• Non-Small Cell Lung Cancer: A recent investigation led by Feng-Ming (Spring) Kong, MD, PhD, Chair of the Department of Radiation Oncology and Co-Leader of the GRU Cancer Center Lung Cancer Disease-Site Working Group, studied the effect of high-dose radiation to the pulmonary artery on overall and median survival in 100 patients with inoperable/unresectable non-small cell lung cancer (NSCLC) treated with or without concurrent chemotherapy.  >> Continue reading

Grant News

  • Ali Syed Arbab, MBBS, PhD, brings to the GRU Cancer Center the remaining 3 years, $1.06M of his 5-year NCI/NIH R01 grant, “Understanding mechanisms of resistance to anti-angiogenic treatments” that was awarded during his time at Henry Ford Hospital in Detroit, MI. Project Description:  The results of this research are expected to lead to a better understanding of the mechanisms of resistance to anti-angiogenic treatments for glioblastoma (GBM, a type of glioma brain tumor) and other solid tumors. Using an experimental model of human glioma, investigators will test a new agent that targets multiple sites of angiogenesis.  Effects of this new compound, alone and in combination with an existing angiogenesis inhibitor, will be measured using dynamic contrast-enhanced MRI (DCE-MRI), an accurate and sensitive non-invasive technique that detects tumor volume, tumor blood volume, and tumor vascular parameters such as perfusion, permeability, and extravascular-extracellular space volume. The research will also examine whether blocking SDF-1 (a pro-angiogenic factor) or decreasing bone marrow-derived precursor cells helps overcome resistance to anti-angiogenic therapy.  At present, survival from malignant GBM is typically less than a year, making even a partial response a potentially relevant lead for therapeutic improvement.
  • Yan Cui, PhD, brings to the GRU Cancer Center the remaining 4 years, $1.25M, of her 5-year NCI/NIH R01 grant, “P53 inactivation on MDSC development and tumor progression” that was awarded during her time at Louisiana State University. Trp53 inactivation is one of the leading causes of cancer. Interestingly p53 inactivation is also induced in various physiological and pathological conditions by viral infection, oncogene activation, and aging process, some of which have been linked to tumorigenesis. The novel concepts on the immunological mechanism of p53 dysfunction/inactivation in tumorigenesis developed in this project will not only broaden our understanding of the largely unappreciated immunomodulatory function of p53 in tumor suppression, but also provide valuable insights into new strategies targeting the p53 pathway in the tumor microenvironment that can be implemented to new tumor immunotherapies.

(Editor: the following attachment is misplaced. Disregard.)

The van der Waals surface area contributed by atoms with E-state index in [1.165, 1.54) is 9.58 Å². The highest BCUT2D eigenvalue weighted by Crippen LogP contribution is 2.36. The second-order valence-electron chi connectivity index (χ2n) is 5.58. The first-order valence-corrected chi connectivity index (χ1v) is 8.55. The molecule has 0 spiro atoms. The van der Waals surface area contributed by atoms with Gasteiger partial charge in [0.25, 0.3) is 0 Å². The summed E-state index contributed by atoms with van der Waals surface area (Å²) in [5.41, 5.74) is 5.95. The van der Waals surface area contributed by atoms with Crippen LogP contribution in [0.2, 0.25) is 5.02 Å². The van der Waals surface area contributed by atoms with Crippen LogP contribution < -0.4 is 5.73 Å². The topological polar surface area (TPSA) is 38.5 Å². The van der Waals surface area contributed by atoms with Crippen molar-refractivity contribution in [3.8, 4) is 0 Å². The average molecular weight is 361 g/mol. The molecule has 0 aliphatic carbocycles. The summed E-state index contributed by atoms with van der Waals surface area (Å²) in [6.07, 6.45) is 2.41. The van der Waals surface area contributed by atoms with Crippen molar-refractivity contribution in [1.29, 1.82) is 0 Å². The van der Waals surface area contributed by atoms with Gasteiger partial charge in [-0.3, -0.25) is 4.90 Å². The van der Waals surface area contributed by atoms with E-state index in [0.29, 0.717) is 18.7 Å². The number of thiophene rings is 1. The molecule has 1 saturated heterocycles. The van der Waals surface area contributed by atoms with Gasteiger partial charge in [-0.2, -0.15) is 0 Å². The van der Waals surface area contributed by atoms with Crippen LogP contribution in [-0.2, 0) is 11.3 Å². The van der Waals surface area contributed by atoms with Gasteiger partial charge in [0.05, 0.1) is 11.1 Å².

• Daqing Wu, PhD, brings to the GRU Cancer Center the remaining year, $104K, of his 3-year NCI/NIH R21 grant, “EPLIN as a molecular target of genistein in preventing prostate cancer metastasis” that was awarded during his time at Emory University in Atlanta. Consumption of genistein, a major dietary isoflavone, has been associated with decreased rate of metastasis and reduced risk of mortality in prostate cancer patients. However, the mechanism of action of genistein in blocking the metastatic cascade in cancer cells remains largely unknown. This research will perform in vitro and in vivo studies to elucidate a novel mechanism of action of genistein in inhibiting the acquisition of invasiveness in human prostate cancer cells. The proposed studies will provide mechanistic basis and rationale for clinical investigation of genistein in preventing metastasis at early stages of tumor progression, therefore significantly contributing to our efforts of diverting lethal cancer into a chronic disease.

New Clinical Trial

  • Shou-Ching Tang, MD, PhD, received $115K from Janssen Research & Development, L.L.C., for “A Phase 1 Study to Evaluate the Safety, Pharmacokinetics, and Pharmacodynamics of JNJ-42756493, a Pan-Fibroblast Growth Factor Receptor (FGFR) Tyrosine Kinase Inhibitor, in Subjects with Advanced or Refractory Solid Tumors or Lymphomas.

Recent Publications